It is not easy to answer the question, who is the Holy Spirit? We seldom ask, who is the Holy Spirit?—and that tells us something about our understanding of the Spirit. The Spirit is usually associated with something rather vague, unseen, unfelt. Our minds, it seems, are unable to connect the Spirit with anything but unreality. God the Father is not hard for us to understand and even to picture; we know what a father is like. God the Son is easier to picture. We have thousands of representations of Jesus Christ the man from Nazareth, as a baby, as a man, teaching, healing, praying, suffering, dying, rising, reigning. But the Spirit is a challenge. How do you portray a Spirit? As a bird perhaps, but that is obviously little more than a simple illustration. We describe “who” the Holy Spirit is by describing what he does. The primary work of the Holy Spirit is that he calls us to the Gospel; gathers us in Christian community; enlightens us to the work of the Triune God; makes us holy (set aside) for Christ’s mission of reconciliation; and, preserves our faith in Christ throughout our earthly pilgrimage.
Like Jesus’ prayer in the Garden of Gethsemane as reported in Matthew, Mark, and Luke, this prayer is Jesus’ own meditation on his dying. For Jesus, his death was his moment of glorification. Throughout John’s gospel, Jesus spoke of his glory as the climax of the mission to which he dedicated himself from the beginning. It was the work that was completed and sealed at the cross. Thus, the cross was not the awful low point of the ministry of Jesus. It was not the triumph of his enemies. IT was not a momentary lapse of failure on his own part. The cross was Jesus’ hour. By dying in accord with God’s plan, Jesus was obedient to God just as we are not. He was not defeated by the world, but died for the sake of the world. Jesus prayed that his disciples might be one. It is often thought that Jesus prayed that his disciples would be united with each other, but Jesus prayed that they would be one with God as he himself was. He prayed that the world with its dark attractions would have no hold on them, that they might know God and live in God so deeply that they may be described as one with God, just as he was one with God.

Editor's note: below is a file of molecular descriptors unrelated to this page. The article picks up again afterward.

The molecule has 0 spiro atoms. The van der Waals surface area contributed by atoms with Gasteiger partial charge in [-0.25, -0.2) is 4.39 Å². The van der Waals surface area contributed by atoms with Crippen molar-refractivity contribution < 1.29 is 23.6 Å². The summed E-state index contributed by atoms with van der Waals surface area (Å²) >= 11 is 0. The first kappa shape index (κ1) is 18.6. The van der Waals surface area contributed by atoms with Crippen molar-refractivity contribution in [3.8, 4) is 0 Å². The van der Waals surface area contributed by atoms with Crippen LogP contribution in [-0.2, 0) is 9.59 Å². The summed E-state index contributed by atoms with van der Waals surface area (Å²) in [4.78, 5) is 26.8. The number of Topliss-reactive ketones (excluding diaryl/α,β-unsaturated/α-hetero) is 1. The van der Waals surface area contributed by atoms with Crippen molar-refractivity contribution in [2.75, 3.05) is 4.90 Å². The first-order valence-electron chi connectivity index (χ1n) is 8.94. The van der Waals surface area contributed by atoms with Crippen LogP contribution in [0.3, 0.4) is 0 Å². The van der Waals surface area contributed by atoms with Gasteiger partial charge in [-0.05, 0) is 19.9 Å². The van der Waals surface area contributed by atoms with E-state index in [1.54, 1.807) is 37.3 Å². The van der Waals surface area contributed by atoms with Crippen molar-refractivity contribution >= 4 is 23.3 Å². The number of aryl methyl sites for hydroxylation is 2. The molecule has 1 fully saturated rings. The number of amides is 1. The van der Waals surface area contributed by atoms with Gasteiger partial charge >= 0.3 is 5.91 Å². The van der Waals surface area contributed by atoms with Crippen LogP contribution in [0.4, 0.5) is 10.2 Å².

Today's Gospel continues the themes of absence and presence, addressing the disciples' sense of being abandoned like orphans (v.18) because Jesus withdrew from the visible fellowship of his earthly ministry into the invisibility of his exalted life. What is new this week is especially the mention of the "Advocate" (v. 16), sometimes called "Paraclete" or "Counselor" in other Bible translations. The best way to understand the Advocate is to read the five "Advocate passages" (14:15-17,26; 15:26-27; 16:7-11, 13-15) asking how they describe the work of the Advocate. The Advocate has the closest possible connection with Jesus and may be described as Jesus' spirit or as the power of God making the resurrected Jesus present to believers. "Orphaned" is not a word that most of us use very often--but it is a word that is a powerful one, nevertheless. To be orphaned is to be alone, on one's own, to be deserted--and that can happen as a child or as an adult surrounded by others. One can even be orphaned in one's own family, lonely and estranged from others, grieved by the loss of a loved one, a forgotten old person, angered, despondent, depressed, caught up in a web of problems--some real, many imagined. We have all experienced loneliness or estrangement or desolation to some degree or another. We have all asked at one time or another, "Where is God in all of this puzzling life?" "Why is he not with us?" Jesus knew that his followers would be troubled when his life and work came to an end in world history. but he also knew that his revelation of God's love and mercy would never come to an end. He promised, "I will not leave you desolate; I will come to you." In John's Gospel, that means that at Jesus' request God the Father would give another Counselor to be with his people forever, the Spirit of truth. The Spirit taught those early Christians all things and brought to their remembrance all that Jesus had said to his followers. As the Spirit did it then, the Spirit continues to do so now. Neither they nor we are alone. The Spirit of the risen Christ still brings to our remembrance the message of Easter. And this Easter message is put in an interesting and memorable way in our Gospel for today; "Because I live, you will live also." The Counselor, the Spirit of God, brings us life as only God can give it. Rich, full life, knowledge of what life is truly all about is the ongoing gift of the Spirit--life where we work, where we play, where we go to school, where we eat and sleep, where we live. The Gospel says that there is no room for desolation! The Spirit of truth comes engulfing us in the love of God, and enabling us in turn, in the Spirit of truth, to love as we have first been loved. We can thank God that the Counselor is with us forever, that instead of being left orphaned, desolate, and alone, we can come together as the body of Christ, knowing that because the risen Christ lives, we live also. That is our Easter Good News!